Movement of the connector 12 in the various degrees of freedom is now illustrated with further reference to FIGS. 5 through 9A. As will be seen, the two arms 30 and 38 permit movement in five of the degrees of freedom, linear along the Z and X axes and rotation about the X, Y and Z axes. The third arm 48, via its lobe section 50, permits linear movement in the directions of the Y axis. As will be seen, the lobe sections can deform to aid in the various movements of the connector 12. These movements are now described in more detail.

With particular reference to FIG. 5, downward linear movement of the connector 12 along the Z axis is permitted by the compression of the lobe sections 36, 44 with some slight bowing of the section 72 of the spring arms above the lobe sections 36, 44. Similarly, with reference to FIG. 5A, upward linear movement of the connector 12 along the Z axis is permitted by the expansion of the lobe section 36, 44. With further reference to FIG. 4, if the front proximal section 62 a of the third arm 48 is not held down by means of a hold down member in the slot 60 as discussed above, additional upward movement along the Z axis is possible by means of the third arm 48 rising above the retainer bottom plate 68. In the preferred embodiment shown, the downward or upward movement of the connector 12 is limited by the movement of the studs 58 a, 58 b within the openings 56 a, 56 b.

Yaw around the Z axis (also the centerline of the connector 12) is illustrated in FIGS. 6 and 6A. The lobe sections 36, 44 permit the distal ends 32, 40 of the spring arms 30, 38 to twist about the Z axis relative to their proximal ends 34, 42. With further reference to FIG. 3, where a clockwise twist around the Z axis is shown by the arrow 57, the first arm 30 would twist forward in FIG. 3 (to the left in FIG. 6), and the second arm 38 would twist to the rear in FIG. 3 (to the right in FIG. 6). It is also seen that one side of each lobe section 36, 44 would expand while the other side would contract (compress), e.g., in FIG. 3, with a clockwise twist about the Z axis as shown, the front side 80 of the first arm lobe 36 would expand, while the rear side 82 would contract. Similarly, the front side 84 of the lobe section 44 on the second arm would contract while the rear side 86 would expand. This is illustrated in FIG. 6A, the dotted lines 88 representing the lobe edges 76 of the lobe section 44 (FIG. 3) with clockwise rotation around the Z axis (the one lobe side 84 in compression, the other side 86 in expansion), the solid lines 90 representing the lobe edges 76 of the lobe section 36 (not shown) showing the lobe section 36 going from compression on one side of the lobe section to expansion on the other.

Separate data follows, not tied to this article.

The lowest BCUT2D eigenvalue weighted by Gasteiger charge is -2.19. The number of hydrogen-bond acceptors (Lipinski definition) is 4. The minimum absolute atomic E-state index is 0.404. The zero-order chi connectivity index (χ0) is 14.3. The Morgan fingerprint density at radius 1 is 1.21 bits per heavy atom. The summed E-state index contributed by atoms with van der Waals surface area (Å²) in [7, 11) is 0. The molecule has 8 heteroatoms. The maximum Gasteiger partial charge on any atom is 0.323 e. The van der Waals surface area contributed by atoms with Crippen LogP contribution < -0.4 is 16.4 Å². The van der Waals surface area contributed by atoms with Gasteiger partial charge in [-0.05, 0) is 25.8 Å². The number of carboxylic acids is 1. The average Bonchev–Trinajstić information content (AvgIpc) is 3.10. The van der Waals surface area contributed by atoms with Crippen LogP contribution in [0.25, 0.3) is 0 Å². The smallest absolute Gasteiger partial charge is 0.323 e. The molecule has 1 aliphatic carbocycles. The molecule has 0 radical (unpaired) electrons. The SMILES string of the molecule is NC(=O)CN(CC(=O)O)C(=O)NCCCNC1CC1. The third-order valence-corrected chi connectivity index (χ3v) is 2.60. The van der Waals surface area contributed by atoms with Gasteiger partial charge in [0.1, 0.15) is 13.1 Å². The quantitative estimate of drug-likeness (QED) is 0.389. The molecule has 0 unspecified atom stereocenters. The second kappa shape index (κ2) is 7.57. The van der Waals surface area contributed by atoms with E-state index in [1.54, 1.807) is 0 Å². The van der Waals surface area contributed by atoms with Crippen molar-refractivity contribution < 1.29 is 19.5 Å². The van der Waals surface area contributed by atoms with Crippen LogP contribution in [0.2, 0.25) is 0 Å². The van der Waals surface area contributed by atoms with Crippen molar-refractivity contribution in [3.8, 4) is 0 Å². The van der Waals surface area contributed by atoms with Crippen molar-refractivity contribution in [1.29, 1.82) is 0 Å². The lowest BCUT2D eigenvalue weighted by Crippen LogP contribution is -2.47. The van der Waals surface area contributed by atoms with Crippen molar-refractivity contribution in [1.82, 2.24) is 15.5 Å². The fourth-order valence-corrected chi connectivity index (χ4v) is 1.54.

Linear movement back and forth of the connector 12 in the directions of the Y axis is illustrated in FIG. 7, the fixed or non-moving distal end 52 of the arm 48 is shown on the left. The first line 92 shows the third spring arm 48 in its normal non-displaced position. The second line 94 represents the third arm 48 with the lobe section 50 compressed after the connector 12 is moved linearly in the Y axis direction towards the left; the third line 96 represents the third arm 48 with the lobe section 50 expanded after the connector 12 is moved linearly in the Y axis direction towards the right.

FIGS. 7A and 7 b illustrated the movement of the connector 12 and the first and second spring arms 30 and 38 as the connector 12 pitches forward and backward, revolving about the X axis (see also FIG. 7). For example, in FIG. 7A, the connector 12, not shown but which is connected to the spring 14 between the openings 56 a, 56 b, is pitched forward, causing the front sides 80 and 84 of both lobe sections 36, 44 to compress and the rear sides 82, 86 of the lobe sections to expand. See the lobe edges 76 indicating that the lobe section 44 of the spring arm 38 is in expansion on the left side and compression on the right. The reverse takes place when the connector 12 is pitched rearward as illustrated in FIG. 7B. See the lobe edges 76 indicating that the lobe section 44 of the spring arm 38 is in compression on the left side and expansion on the right.

Linear movements in the directions of the X axis are illustrated in FIGS. 8, 8A and 8B. FIG. 8 illustrates movement of the connector 12 to the left, showing the deformations of the lobes 36 and 44. One lobe bends downward while the other bends upward. FIGS. 8A and 8B further illustrate the spring 14 with movement of the connector 12 in the two directions of the X axis, one showing movement to the left and the other showing movement to the right. It should be noted that the movement of the first and second arms 30, 38 linearly in the X directions is similar to that of a four bar linkage, i.e., the connector 12 moves in a parallelogram like motion back and forth in the directions of the X axis with the connector 12 remaining substantially parallel to the third arm 48 which preferably does not move in the X directions.